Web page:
In Liverpool, over 500,000 people have been tested in a pilot project using the Innova antigen kit, which had been purchased in bulk by the UK government.
The results have been highly encouraging, according to Prof Louise Kenny, formerly a Cork-based obstetrician who is now pro vice-chancellor of Liverpool University.
An evaluation by the university found that antigen testing succeeded in identifying 84-91 per cent of infections, and has contributed to lower rates of transmission of the disease in Liverpool compared to other parts of northern England.
“Lateral flow [antigen] testing does what it says on the tin; it’s cheap and robust and it picks up most infection,” she says. The issue with false negatives “is not as big as previously advertised”, and diminishes further with repeat testing.
There is no evidence of false reassurance from a negative test result leading to an increase in infections, she adds.
Liverpool University is now screening medical students in clinical training twice a week using the technology. Prof Kenny suggests antigen testing would be a “no-brainer” in schools.
One convert is Trinity College Dublin scientist Prof Luke O’Neill, who says there is more and more evidence that antigen testing is “a fantastic thing to do”.
“It’s cheap, it’s point-of-care – so you can do it yourself – and it predicts if you’re infectious,” he says.
Whereas with PCR a person can test positive and not be infectious, antigen testing “really correlates with infectiousness”.
The Liverpool experiment provoked a furious row on social media, with some British scientists claiming the initial results showed up to a third of cases with high viral loads had been missed.
Prof Kenny says her university’s initial assessment was cautious and probably underestimated the efficiency of the tests in identifying infections. The most infectious people are those with the highest viral loads, she points out. Tests are repeated, usually every five days.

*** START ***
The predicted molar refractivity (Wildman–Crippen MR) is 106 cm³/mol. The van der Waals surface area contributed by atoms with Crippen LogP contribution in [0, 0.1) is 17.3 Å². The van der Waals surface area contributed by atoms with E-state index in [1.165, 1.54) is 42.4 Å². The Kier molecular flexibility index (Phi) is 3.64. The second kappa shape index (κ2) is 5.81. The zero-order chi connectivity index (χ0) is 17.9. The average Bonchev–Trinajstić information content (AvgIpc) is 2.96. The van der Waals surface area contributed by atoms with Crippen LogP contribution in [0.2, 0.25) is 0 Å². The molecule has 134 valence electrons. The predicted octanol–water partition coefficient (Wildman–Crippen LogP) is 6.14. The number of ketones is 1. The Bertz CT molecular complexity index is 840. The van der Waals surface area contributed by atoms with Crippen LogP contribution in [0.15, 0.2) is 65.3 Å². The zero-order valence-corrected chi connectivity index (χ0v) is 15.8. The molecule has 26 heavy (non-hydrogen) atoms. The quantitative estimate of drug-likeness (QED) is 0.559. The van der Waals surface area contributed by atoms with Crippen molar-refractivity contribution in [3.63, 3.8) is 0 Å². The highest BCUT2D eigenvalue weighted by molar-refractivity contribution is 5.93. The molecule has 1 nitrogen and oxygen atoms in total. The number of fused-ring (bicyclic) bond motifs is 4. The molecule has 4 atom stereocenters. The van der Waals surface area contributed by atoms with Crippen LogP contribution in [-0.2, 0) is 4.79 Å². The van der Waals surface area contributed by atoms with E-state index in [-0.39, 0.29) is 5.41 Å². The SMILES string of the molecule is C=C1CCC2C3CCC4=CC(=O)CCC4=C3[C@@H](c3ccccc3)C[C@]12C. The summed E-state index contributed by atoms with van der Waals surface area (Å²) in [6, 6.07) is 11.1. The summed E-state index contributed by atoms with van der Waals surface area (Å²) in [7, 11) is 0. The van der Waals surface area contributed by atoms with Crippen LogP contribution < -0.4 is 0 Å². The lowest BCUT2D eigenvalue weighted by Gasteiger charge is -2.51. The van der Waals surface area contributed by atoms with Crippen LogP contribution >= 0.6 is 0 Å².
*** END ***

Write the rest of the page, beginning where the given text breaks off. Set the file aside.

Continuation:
Further analysis has demonstrated the positive outcomes in Liverpool but the dispute between UK scientists has reinforced the caution of other experts, including those in Ireland.
“Much of the commentary I’ve seen on antigen testing suggests it’s either a panacea that will end the pandemic, or it simply doesn’t work at all,” assistant chief medical officer Dr Ronan Glynn said this week.
“It’s likely there are pros and cons, and some situations where it can be applied. But we have to be guided by the evidence.”
Yet antigen testing is freely available here, in the private sector. Thousands of hauliers take the test each week in Wexford prior to travelling to France. The country’s biggest egg producer, Greenfield Foods, says it would have had to close but for antigen testing helping to eliminate outbreaks in its facility in Co Monaghan.
In contrast, the health service is using antigen testing in a limited way, alongside PCR testing. An independent expert group has been set up to see if it can be used more widely in schools and workplaces.
With case numbers dropping, Ireland now faces the same challenge of keeping the virus suppressed as it did after two previous waves. We failed to achieve this on either occasion, in part because our testing and tracing system was not up to the task.
The HSE has evaluated six different antigen tests, of which one achieved the target of identifying at least four out of every five infections among people showing symptoms. However, performance for asymptomatic people fell below this requirement of 80 per cent sensitivity, chief medical officer Dr Tony Holohan told a National Public Health Emergency Team meeting last month.
Dr Holohan claimed antigen testing could slow down the testing process because it is not designed to be carried out en masse. Many hospitals can already turn around PCR tests within four hours, he pointed out.
The continuing scepticism of public health officials is clear; the problem is that it leaves us with few options to suppress the virus other than the lockdowns we have become all too familiar with.